We really took a lot of flack in the beginning for not covering the UP (Upper Peninsula) very well, but quickly remedied that with a partnership with Things to Do in the UP. Jesse Land, founder of that site, reached out to me pretty early on, looking for ways for us to work together, and we’ve been promoting and supporting each other ever since. I think that is a crucial part of how The Awesome Mitten has reached where it is today: We want to work with other sites promoting Michigan, and other such sites supported us from day one. Occasionally, we run across people that are very competitive, and don’t want to work together, and while I can respect that, I don’t understand it. Our site is about promoting the great things that are happening in the state of Michigan, and the awesome things that Michiganders are doing; I want to share my experiences thus far, what worked and what didn’t. I want others to succeed, because by doing that, you’re helping make our state a little more awesome! But, I’m rambling. Bottom line: we are able to cover the whole state by partnering with awesome people and organizations!
4) Do you have any really awesome examples of successes or feedback with the site?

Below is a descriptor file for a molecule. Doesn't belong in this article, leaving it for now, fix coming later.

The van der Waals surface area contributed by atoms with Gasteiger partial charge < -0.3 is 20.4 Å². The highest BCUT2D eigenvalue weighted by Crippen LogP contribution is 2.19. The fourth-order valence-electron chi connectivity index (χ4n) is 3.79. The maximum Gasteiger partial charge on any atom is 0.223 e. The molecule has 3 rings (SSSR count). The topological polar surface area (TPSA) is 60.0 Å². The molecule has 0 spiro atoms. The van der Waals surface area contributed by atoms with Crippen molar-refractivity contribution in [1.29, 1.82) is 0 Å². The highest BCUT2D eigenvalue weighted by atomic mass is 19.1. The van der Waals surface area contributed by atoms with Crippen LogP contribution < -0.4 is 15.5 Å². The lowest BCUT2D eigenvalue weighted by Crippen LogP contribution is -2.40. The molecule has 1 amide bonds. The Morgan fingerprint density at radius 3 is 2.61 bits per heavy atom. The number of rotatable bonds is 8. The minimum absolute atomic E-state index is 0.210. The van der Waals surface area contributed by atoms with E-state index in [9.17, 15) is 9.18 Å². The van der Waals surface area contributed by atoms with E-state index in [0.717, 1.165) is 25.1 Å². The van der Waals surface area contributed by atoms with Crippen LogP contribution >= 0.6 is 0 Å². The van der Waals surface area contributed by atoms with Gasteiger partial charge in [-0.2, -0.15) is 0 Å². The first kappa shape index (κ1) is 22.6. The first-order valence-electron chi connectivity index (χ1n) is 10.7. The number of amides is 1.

I think our greatest success, the one thing that really put us on the map, was “Mitten Gate.” Back in December 2011, Travel Wisconsin unveiled a logo that depicted their state as a mitten. *GASP* How dare they!? Naturally, when I happened upon this, I tweeted about it, and hilarity ensued. The Kalamazoo Gazette/MLive contacted me later that evening asking for quotes. The next day, (Dec. 7), the Associated Press picked it up, and I took the day off from my day job. The Awesome Mitten appeared in 400 online publications: everything from the Huffington Post, Gawker, The Washington Post, and the Chicago Tribune even did an editorial on it. I was interviewed by several radio stations, including WGN Talk Radio out of Chicago. My little website went from 700 pageviews a day to 40,000 a day for a week straight. Pure Michigan jumped into the game, teaming up with Travel Wisconsin to determine what was “The Real Mitten State”. A website for voting was launched and a “mitten drive” began in both states to collect cold-weather clothing. It was insane. Almost a year later, on Aug. 29, 2012 (my birthday!), MLive ran another article detailing the debacle and how it won Pure Michigan a US Associate Travel Mercury Award. It was also estimated that the controversy earned $17 million in free media coverage.